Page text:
Andy Hau Yan Ho, Associate Professor of Psychology at Nanyang Technological University and Joint Honorary Associate Professor at the Lee Kong Chian School of Medicine, considers the impact of social distancing on the psychological well-being and development of youths in Singapore.
One of the strongest measures put in place throughout the world to protect people and curb the spread of COVID-19 has been social distancing. While this has slowed the rate of infections, it has also disrupted social and work life routines. Basic physical closeness and intimacy with loved ones, peers and colleagues have been abruptly prohibited—or, in Singapore’s context, subjected to legal prosecution. Such sudden and profound disconnect in our interpersonal networks can greatly weaken the already destabilized psychological fabric of society.
Human beings create and define our sense of identity, purpose and meaning largely within our relationships and connections in communities. A progressive disintegration of these networks threatens our sense of normalcy, safety, belonging and personhood. This can result in damaging mental and emotional outcomes such as fear, anxiety, depression, and loneliness.
We can deduce that these measures would have a significant impact on our youth, above all population cohorts. Psychologist Erik Erikson’s seminal work on psychosocial development notes that youth are at the stage of establishing essential bonding and intimacy with loved ones, peers and society in general. Those who complete this stage of development go on to create and maintain healthy and functional relationships with people, as well as responsible citizenry within their communities. Youth unable to do so often struggle with recurrent feelings of loneliness and isolating behaviors, potentially leading toward a life of stagnation and disconnection from society.
University and post-secondary students, including those from junior colleges, polytechnics, and Institutes of Technical Education, form a unique cohort within the youth population. The majority center their lives around peer relationships as well as academic and career-driven pursuits. Most university students also take up residency on campus. With the advent of social distancing measures, all schools have been forced to close quickly, moving most local students back to their homes within the communities, while international students without air tickets home are stuck in almost empty dormitories.
Such abrupt changes could result in a slew of major readjustment issues. The support network and communities that these students have built up previously in school are suddenly inaccessible; local students from dysfunctional homes find themselves forced from their safe havens on campus to return to their families in potential pressure-cooker environments; and international students are isolated even further within their small rooms, in barren campuses, with their families far away. This is only the tip of the iceberg: other pressing concerns include disruptions in academic life, uncertainties about examinations, graduation and internships, and diminishing career prospects with a looming recession.
Studies have repeatedly found that even in normal circumstances, university students are often at a higher risk than others for mental health issues such as loneliness, depression and suicide ideation. COVID-19 brings another layer of difficulties. With this group on the brink of entering adulthood and the workforce, we must strengthen their psycho-socio-emotional wellness and preparedness for subsequent waves of the coronavirus and future virus outbreaks.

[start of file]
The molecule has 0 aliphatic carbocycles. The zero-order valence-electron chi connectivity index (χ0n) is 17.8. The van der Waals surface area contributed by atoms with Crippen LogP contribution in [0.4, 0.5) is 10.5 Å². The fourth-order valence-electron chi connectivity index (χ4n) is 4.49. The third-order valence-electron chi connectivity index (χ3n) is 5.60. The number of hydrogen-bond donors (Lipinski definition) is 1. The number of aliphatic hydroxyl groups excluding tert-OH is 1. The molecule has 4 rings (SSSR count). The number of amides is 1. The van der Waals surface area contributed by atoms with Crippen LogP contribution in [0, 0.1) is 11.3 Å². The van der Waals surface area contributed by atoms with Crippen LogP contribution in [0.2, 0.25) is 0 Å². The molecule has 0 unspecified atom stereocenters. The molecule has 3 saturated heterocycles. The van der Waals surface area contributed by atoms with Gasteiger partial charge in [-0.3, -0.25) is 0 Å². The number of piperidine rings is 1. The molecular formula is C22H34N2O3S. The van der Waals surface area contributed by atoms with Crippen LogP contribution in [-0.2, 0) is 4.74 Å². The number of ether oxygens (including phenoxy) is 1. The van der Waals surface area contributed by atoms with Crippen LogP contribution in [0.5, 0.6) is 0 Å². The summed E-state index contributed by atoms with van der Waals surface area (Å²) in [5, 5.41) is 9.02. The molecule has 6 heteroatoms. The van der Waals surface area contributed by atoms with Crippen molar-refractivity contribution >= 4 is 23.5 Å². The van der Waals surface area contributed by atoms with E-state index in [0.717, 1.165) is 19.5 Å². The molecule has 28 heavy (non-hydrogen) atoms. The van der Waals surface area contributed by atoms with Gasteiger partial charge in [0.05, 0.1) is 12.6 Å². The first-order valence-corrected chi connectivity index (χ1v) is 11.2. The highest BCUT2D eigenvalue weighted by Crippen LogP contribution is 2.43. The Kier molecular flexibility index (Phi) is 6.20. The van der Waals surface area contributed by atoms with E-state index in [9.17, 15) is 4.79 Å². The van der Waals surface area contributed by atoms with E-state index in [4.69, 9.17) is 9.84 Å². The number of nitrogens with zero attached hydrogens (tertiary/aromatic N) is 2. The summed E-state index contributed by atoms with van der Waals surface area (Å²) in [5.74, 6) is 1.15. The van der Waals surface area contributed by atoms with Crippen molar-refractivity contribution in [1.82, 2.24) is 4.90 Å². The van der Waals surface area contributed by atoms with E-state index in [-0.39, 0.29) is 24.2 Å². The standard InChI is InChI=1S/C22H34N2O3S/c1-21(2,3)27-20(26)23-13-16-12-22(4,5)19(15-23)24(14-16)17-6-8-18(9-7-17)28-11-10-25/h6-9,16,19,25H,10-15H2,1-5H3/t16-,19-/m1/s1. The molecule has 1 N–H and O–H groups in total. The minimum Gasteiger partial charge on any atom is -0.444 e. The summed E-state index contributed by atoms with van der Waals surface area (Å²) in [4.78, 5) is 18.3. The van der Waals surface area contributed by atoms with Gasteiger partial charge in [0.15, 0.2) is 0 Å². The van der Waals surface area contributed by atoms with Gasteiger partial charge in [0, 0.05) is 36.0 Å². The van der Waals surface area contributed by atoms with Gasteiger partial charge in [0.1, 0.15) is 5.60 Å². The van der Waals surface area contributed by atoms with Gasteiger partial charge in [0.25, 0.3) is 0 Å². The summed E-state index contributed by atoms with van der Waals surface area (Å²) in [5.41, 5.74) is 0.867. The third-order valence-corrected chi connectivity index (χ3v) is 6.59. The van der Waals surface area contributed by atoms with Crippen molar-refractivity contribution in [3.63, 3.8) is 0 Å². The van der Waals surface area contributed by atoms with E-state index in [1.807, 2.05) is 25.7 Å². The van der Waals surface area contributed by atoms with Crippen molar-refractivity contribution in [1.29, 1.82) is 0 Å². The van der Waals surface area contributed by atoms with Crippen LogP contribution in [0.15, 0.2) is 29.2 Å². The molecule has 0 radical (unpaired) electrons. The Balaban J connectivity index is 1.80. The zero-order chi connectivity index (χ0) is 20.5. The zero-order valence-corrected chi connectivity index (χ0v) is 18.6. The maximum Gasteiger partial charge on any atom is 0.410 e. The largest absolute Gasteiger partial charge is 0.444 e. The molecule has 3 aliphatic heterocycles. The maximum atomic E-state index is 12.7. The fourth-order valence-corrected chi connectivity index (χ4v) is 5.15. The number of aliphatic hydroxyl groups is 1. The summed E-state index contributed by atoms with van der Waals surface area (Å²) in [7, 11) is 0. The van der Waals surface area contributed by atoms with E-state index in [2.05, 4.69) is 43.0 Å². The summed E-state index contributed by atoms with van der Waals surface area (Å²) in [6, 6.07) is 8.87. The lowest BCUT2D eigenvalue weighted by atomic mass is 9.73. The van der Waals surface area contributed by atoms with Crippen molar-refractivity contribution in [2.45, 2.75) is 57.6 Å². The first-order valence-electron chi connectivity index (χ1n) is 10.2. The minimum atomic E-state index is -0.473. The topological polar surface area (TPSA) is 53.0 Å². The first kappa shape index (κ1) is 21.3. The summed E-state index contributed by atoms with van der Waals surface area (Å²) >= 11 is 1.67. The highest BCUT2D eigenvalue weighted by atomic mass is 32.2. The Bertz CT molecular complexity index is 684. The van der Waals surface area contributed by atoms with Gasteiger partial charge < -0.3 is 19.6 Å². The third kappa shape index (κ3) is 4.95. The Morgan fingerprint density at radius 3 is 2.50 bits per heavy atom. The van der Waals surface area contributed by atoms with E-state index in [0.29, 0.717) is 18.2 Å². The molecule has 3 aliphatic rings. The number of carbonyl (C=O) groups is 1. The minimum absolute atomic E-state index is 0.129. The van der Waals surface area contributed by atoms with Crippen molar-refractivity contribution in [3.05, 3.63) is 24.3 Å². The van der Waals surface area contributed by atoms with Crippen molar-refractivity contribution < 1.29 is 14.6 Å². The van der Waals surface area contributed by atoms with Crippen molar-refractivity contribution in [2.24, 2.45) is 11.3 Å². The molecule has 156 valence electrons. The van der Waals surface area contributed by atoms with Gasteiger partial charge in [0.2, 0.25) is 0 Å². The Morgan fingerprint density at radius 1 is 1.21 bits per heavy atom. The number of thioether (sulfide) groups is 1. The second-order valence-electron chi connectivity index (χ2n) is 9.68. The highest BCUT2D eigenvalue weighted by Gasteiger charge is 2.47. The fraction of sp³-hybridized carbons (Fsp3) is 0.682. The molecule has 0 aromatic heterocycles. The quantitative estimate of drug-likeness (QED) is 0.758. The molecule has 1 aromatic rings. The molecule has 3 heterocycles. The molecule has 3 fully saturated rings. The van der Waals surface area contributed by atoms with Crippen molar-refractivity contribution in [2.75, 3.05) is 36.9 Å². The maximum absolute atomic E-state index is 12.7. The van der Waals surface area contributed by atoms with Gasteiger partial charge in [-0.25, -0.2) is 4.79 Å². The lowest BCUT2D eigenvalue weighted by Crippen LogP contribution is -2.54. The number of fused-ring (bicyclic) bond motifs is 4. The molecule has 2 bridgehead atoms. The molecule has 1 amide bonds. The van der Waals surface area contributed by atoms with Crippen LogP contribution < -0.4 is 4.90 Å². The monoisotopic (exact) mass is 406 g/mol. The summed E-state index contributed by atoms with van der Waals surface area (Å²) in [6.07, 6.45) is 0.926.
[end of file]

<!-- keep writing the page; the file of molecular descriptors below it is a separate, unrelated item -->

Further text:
We need to identify those who cope well and those who need more support over time, and to pinpoint individual, relational and contextual factors that affect mental health. These include one’s sense of hope, resilience and self-esteem (individual factors); social support, strength of social networks and quality of family relationships (relational factors); as well as academic support, quality of life, sense of social responsibility and compassionate citizenry (contextual factors). Moreover, youths’ and students’ personal experiences and narratives about their needs, struggles and coping can help to develop a holistic understanding of how their lives have been affected. These investigations can inform the development of a coherent and evidence-based framework for psychological preparation and crisis response; one that can quickly identify high-risk youth and initiate timely supportive initiatives, and implement targeted resilience-based psychoeducation for all university and post-secondary students. Such a framework would further provide an invaluable tool for governments and higher education bodies to manage major public health crises at national and international levels.
While much effort has rightfully been invested in supporting seniors and healthcare workers, little has been done to understand and support youth. Young people are the future, and now is time to invest energy and resources into understanding their experiences, so as to protect and to strengthen their mental, psychological, social and emotional wellbeing in the midst of and in anticipation for current and future pandemics.
 E. Erikson, Identity: youth and crisis (Norton, 1968)
 A.H.Y. Ho, C.H.K. Chui and M. Borschel, “Understanding and managing youth and elderly suicide in Developed East Asia: The imperative of compassion in public health” in G. Cox and N. Thompson (eds.), Handbook of Traumatic Loss: A Guild to Theory and Practice, pp. 107-122 (Routledge, 2017)
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